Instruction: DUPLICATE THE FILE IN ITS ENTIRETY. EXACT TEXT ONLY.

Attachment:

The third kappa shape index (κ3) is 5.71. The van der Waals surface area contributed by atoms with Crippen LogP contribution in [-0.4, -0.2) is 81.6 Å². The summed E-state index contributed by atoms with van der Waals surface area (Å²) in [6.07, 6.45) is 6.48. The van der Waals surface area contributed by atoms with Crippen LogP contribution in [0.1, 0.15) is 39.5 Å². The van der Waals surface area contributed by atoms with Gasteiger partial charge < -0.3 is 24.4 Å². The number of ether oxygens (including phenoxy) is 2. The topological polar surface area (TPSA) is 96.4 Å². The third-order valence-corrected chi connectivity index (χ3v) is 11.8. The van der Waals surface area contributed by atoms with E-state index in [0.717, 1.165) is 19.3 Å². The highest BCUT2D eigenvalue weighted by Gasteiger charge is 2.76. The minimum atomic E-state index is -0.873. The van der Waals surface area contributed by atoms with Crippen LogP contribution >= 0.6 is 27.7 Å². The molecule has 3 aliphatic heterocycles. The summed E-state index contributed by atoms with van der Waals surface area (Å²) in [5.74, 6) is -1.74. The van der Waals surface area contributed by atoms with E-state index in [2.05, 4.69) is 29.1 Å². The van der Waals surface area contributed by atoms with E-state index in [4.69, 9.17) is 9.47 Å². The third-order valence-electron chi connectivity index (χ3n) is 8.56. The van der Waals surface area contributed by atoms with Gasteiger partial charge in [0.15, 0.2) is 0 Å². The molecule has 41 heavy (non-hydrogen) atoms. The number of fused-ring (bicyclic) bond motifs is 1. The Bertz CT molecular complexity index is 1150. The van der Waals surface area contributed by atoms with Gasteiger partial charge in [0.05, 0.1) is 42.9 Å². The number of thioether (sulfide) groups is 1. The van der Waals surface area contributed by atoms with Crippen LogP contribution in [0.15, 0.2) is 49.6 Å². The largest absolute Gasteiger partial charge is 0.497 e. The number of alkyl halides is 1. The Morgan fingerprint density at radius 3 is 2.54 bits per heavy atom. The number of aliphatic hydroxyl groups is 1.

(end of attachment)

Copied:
The third kappa shape index (κ3) is 5.71. The van der Waals surface area contributed by atoms with Crippen LogP contribution in [-0.4, -0.2) is 81.6 Å². The summed E-state index contributed by atoms with van der Waals surface area (Å²) in [6.07, 6.45) is 6.48. The van der Waals surface area contributed by atoms with Crippen LogP contribution in [0.1, 0.15) is 39.5 Å². The van der Waals surface area contributed by atoms with Gasteiger partial charge < -0.3 is 24.4 Å². The number of ether oxygens (including phenoxy) is 2. The topological polar surface area (TPSA) is 96.4 Å². The third-order valence-corrected chi connectivity index (χ3v) is 11.8. The van der Waals surface area contributed by atoms with E-state index in [0.717, 1.165) is 19.3 Å². The highest BCUT2D eigenvalue weighted by Gasteiger charge is 2.76. The minimum atomic E-state index is -0.873. The van der Waals surface area contributed by atoms with Crippen LogP contribution >= 0.6 is 27.7 Å². The molecule has 3 aliphatic heterocycles. The summed E-state index contributed by atoms with van der Waals surface area (Å²) in [5.74, 6) is -1.74. The van der Waals surface area contributed by atoms with E-state index in [2.05, 4.69) is 29.1 Å². The van der Waals surface area contributed by atoms with E-state index in [4.69, 9.17) is 9.47 Å². The third-order valence-electron chi connectivity index (χ3n) is 8.56. The van der Waals surface area contributed by atoms with Gasteiger partial charge in [0.15, 0.2) is 0 Å². The molecule has 41 heavy (non-hydrogen) atoms. The number of fused-ring (bicyclic) bond motifs is 1. The Bertz CT molecular complexity index is 1150. The van der Waals surface area contributed by atoms with Gasteiger partial charge in [0.05, 0.1) is 42.9 Å². The number of thioether (sulfide) groups is 1. The van der Waals surface area contributed by atoms with Crippen LogP contribution in [0.15, 0.2) is 49.6 Å². The largest absolute Gasteiger partial charge is 0.497 e. The number of alkyl halides is 1. The Morgan fingerprint density at radius 3 is 2.54 bits per heavy atom. The number of aliphatic hydroxyl groups is 1.